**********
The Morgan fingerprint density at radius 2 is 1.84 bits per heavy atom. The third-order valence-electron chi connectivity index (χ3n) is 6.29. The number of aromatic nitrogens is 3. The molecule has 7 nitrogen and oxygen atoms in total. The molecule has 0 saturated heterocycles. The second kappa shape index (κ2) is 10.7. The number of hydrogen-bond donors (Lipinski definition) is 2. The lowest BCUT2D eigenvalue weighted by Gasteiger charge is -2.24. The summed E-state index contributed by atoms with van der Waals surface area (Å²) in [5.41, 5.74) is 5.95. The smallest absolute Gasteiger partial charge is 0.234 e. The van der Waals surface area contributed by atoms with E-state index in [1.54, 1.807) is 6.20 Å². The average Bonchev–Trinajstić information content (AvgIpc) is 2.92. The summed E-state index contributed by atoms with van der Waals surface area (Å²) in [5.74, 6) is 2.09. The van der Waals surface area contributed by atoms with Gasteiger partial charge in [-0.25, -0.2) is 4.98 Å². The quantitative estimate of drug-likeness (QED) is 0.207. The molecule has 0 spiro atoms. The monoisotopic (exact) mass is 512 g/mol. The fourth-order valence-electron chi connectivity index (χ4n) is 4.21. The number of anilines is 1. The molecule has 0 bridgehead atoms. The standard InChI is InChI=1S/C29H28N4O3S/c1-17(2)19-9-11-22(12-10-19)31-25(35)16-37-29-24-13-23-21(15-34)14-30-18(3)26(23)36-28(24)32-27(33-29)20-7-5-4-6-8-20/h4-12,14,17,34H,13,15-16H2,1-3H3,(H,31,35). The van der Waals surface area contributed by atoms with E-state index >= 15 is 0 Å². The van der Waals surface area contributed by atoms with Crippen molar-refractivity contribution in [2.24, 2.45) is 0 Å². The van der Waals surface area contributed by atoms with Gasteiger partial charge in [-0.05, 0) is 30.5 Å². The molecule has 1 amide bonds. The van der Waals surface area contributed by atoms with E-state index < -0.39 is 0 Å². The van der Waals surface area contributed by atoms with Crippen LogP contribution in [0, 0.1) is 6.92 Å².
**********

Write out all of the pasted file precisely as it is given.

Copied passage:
The Morgan fingerprint density at radius 2 is 1.84 bits per heavy atom. The third-order valence-electron chi connectivity index (χ3n) is 6.29. The number of aromatic nitrogens is 3. The molecule has 7 nitrogen and oxygen atoms in total. The molecule has 0 saturated heterocycles. The second kappa shape index (κ2) is 10.7. The number of hydrogen-bond donors (Lipinski definition) is 2. The lowest BCUT2D eigenvalue weighted by Gasteiger charge is -2.24. The summed E-state index contributed by atoms with van der Waals surface area (Å²) in [5.41, 5.74) is 5.95. The smallest absolute Gasteiger partial charge is 0.234 e. The van der Waals surface area contributed by atoms with E-state index in [1.54, 1.807) is 6.20 Å². The average Bonchev–Trinajstić information content (AvgIpc) is 2.92. The summed E-state index contributed by atoms with van der Waals surface area (Å²) in [5.74, 6) is 2.09. The van der Waals surface area contributed by atoms with Gasteiger partial charge in [-0.25, -0.2) is 4.98 Å². The quantitative estimate of drug-likeness (QED) is 0.207. The molecule has 0 spiro atoms. The monoisotopic (exact) mass is 512 g/mol. The fourth-order valence-electron chi connectivity index (χ4n) is 4.21. The number of anilines is 1. The molecule has 0 bridgehead atoms. The standard InChI is InChI=1S/C29H28N4O3S/c1-17(2)19-9-11-22(12-10-19)31-25(35)16-37-29-24-13-23-21(15-34)14-30-18(3)26(23)36-28(24)32-27(33-29)20-7-5-4-6-8-20/h4-12,14,17,34H,13,15-16H2,1-3H3,(H,31,35). The van der Waals surface area contributed by atoms with E-state index >= 15 is 0 Å². The van der Waals surface area contributed by atoms with Crippen molar-refractivity contribution in [2.24, 2.45) is 0 Å². The van der Waals surface area contributed by atoms with Gasteiger partial charge in [-0.05, 0) is 30.5 Å². The molecule has 1 amide bonds. The van der Waals surface area contributed by atoms with E-state index < -0.39 is 0 Å². The van der Waals surface area contributed by atoms with Crippen LogP contribution in [0, 0.1) is 6.92 Å².